The HSE has reported that “each year unsafe loads on vehicles injure more than 1,200 people”. Not only do unsafe loads cause injury to people but it costs businesses millions of pounds in damaged goods. Workplace transport is the second biggest cause for workplace fatalities. In 2013, there were 22,000 road impact incidents reported in England by the Highways Agency as a result of objects falling from vehicles and also in 2013, 2,000 prohibitions were issued by the DVSA for vehicles with unsafe loads.
A lorry driver has recently been jailed for 18 months and disqualified from driving for 21 months after a steam engine that he was carrying came off the back of his lorry on September 23rd, 2015. The steam engine fell directly into a passenger bus coming from the opposite direction, causing life changing injuries to the bus driver and six other passengers.
It was found that the lorry driver had failed to secure his load correctly by using canvas straps instead of four chains in each corner as he had been previously shown.
This incident highlights the severity of failing to secure loads correctly:
- Not only can unsafe loads fall from the vehicle but can also lead to loads shifting and can cause the vehicle to become unstable and over turn.
- Loads can shift at low speeds which are often caused by turning or braking.
- Loads can shift if not secured correctly and can be through no fault of the driver’s driving.
What you can do as an employer to ensure that loads are secure and safe?
As an employer you have a responsibility under the Health and Safety at Work Act 1974 and the Management of Health and Safety at Work Regulations 1999 to protect your employees but also other persons who may be affected by your work activities.
You need to ensure that the driver of the vehicle understands how their load was secured to the vehicle and to ensure that it will be maintained safely during transit and unloading. It is good practice to either have the driver load the vehicle (but they must be trained and competent to do so), or allow the driver to check the load before they leave the premises.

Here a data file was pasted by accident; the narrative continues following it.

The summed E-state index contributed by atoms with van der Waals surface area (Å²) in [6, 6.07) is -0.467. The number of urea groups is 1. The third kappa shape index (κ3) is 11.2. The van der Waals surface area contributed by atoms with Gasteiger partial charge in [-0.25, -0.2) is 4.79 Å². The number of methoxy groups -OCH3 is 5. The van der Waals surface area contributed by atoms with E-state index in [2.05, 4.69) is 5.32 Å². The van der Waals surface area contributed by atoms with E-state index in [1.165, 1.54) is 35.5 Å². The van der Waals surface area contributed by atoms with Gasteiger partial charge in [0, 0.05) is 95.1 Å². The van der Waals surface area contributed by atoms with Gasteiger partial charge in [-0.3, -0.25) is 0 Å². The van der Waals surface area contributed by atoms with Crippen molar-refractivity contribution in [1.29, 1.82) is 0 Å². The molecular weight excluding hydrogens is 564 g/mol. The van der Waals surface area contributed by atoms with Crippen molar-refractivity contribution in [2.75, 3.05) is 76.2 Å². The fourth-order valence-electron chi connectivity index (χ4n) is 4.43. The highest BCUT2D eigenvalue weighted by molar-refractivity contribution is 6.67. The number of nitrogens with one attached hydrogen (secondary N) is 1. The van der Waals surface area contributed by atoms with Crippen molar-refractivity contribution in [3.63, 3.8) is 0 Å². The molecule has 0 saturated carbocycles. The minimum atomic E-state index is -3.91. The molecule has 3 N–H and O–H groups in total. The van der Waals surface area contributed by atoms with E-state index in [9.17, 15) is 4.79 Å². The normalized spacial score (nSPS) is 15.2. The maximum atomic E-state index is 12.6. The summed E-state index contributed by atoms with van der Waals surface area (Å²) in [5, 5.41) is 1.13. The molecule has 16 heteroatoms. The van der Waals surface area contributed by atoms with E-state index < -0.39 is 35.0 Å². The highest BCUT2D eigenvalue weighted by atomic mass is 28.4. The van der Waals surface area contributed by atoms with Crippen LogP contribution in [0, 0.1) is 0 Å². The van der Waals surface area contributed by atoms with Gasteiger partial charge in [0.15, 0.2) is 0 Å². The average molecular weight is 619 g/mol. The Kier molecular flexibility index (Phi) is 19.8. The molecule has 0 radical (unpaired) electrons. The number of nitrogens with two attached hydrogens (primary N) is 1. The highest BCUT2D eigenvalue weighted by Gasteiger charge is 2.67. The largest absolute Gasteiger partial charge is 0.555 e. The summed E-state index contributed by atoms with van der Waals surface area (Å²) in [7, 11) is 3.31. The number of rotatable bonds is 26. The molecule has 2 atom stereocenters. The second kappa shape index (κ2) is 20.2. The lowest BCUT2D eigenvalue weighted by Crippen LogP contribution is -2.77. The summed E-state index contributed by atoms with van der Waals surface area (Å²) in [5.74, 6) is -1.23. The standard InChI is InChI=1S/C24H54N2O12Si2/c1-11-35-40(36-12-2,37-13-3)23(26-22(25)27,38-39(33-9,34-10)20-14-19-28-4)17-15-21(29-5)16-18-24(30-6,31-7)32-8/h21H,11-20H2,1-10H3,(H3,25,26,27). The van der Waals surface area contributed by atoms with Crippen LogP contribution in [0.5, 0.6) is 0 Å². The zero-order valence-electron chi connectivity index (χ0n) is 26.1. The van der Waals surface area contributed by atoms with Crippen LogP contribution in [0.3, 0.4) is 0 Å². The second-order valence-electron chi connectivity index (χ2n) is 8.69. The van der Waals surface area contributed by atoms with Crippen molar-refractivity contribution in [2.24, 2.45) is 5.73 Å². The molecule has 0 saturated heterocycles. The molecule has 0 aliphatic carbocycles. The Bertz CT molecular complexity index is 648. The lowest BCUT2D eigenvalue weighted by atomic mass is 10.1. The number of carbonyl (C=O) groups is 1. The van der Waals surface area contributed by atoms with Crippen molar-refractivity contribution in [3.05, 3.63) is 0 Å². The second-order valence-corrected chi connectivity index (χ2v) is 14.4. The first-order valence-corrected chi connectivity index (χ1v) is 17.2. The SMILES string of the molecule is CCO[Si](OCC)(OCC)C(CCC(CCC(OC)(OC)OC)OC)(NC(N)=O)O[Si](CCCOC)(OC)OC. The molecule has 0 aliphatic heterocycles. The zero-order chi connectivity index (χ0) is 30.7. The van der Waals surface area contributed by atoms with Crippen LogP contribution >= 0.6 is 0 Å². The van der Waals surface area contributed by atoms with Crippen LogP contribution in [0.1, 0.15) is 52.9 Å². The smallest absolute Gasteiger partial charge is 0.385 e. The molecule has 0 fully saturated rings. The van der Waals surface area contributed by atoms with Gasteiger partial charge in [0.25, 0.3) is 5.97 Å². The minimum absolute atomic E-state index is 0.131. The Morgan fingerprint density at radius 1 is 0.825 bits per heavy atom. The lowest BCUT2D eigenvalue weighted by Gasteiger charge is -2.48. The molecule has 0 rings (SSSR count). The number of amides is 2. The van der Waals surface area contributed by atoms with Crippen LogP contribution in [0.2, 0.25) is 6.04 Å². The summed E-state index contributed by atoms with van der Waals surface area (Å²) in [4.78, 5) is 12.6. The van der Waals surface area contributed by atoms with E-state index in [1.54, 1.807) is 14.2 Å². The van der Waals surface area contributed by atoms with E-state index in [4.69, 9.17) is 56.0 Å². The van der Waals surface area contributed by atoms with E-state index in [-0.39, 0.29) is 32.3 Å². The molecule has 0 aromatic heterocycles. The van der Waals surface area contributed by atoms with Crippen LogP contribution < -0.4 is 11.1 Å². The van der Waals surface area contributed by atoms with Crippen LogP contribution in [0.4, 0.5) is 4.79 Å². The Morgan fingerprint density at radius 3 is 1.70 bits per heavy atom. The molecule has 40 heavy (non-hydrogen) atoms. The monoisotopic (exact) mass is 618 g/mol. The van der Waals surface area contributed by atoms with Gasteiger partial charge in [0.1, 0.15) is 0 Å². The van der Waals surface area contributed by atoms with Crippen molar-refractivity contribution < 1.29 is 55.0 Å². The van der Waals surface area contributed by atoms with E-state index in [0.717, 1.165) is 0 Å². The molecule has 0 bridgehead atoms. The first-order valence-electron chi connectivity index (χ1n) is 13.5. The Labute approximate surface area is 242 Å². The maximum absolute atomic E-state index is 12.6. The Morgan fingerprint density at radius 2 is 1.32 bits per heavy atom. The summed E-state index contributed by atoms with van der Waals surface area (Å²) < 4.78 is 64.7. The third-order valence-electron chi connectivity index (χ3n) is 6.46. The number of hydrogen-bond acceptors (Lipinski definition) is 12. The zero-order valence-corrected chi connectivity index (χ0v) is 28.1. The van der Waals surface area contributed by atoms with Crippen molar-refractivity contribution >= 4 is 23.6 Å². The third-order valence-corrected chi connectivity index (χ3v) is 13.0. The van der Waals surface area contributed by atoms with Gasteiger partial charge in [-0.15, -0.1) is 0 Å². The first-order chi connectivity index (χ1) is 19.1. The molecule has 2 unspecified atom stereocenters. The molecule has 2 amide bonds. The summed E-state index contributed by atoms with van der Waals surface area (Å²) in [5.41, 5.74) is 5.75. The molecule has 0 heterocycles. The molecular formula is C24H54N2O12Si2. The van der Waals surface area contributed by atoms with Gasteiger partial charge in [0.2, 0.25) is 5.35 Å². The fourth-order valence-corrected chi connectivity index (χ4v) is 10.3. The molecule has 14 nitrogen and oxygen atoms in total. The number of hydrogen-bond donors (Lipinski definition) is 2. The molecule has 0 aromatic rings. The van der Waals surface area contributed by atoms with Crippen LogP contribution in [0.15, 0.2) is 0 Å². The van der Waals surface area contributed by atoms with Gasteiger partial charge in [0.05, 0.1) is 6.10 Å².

It is also good practice to develop a loading plan in conjunction with the premises that the goods tend to be unloaded. It is often reported that employees are either killed or seriously injured when unloading from a vehicle, as a result of objects falling onto them or they have fallen from the vehicle.
Correct Vehicle Loading
- Before the goods are unloaded it is important to check the load first to ensure that it is safe and that when restraints are removed that the load will not fall.
- When loads are placed on a vehicle they should be loaded right up to the headboard, if possible, and the headboard should be strong enough to hold the load. Any gaps between the headboard and the load should be filled in. Not all headboards are suitable to restrain certain loads.
- Before loading a vehicle, the headboard should be inspected and checked that the headboard on the vehicle is suitable for the load.
- The weight of the load should be spread out equally on the lorry to prevent the vehicle becoming unstable, resulting in overturning.
- To secure the load all equipment used should be in good condition and inspected regularly. The equipment used to secure the load will depend on the type of load being transported.
- Anyone loading a vehicle must be trained and competent to do so.
Overall, this case highlights the potential severity when loads are not secured properly. It is therefore important as an organisation that you ensure all vehicles going out onto the road or even around your premises are properly secured.
By Angela Laycock – Wirehouse Health & Safety Advisor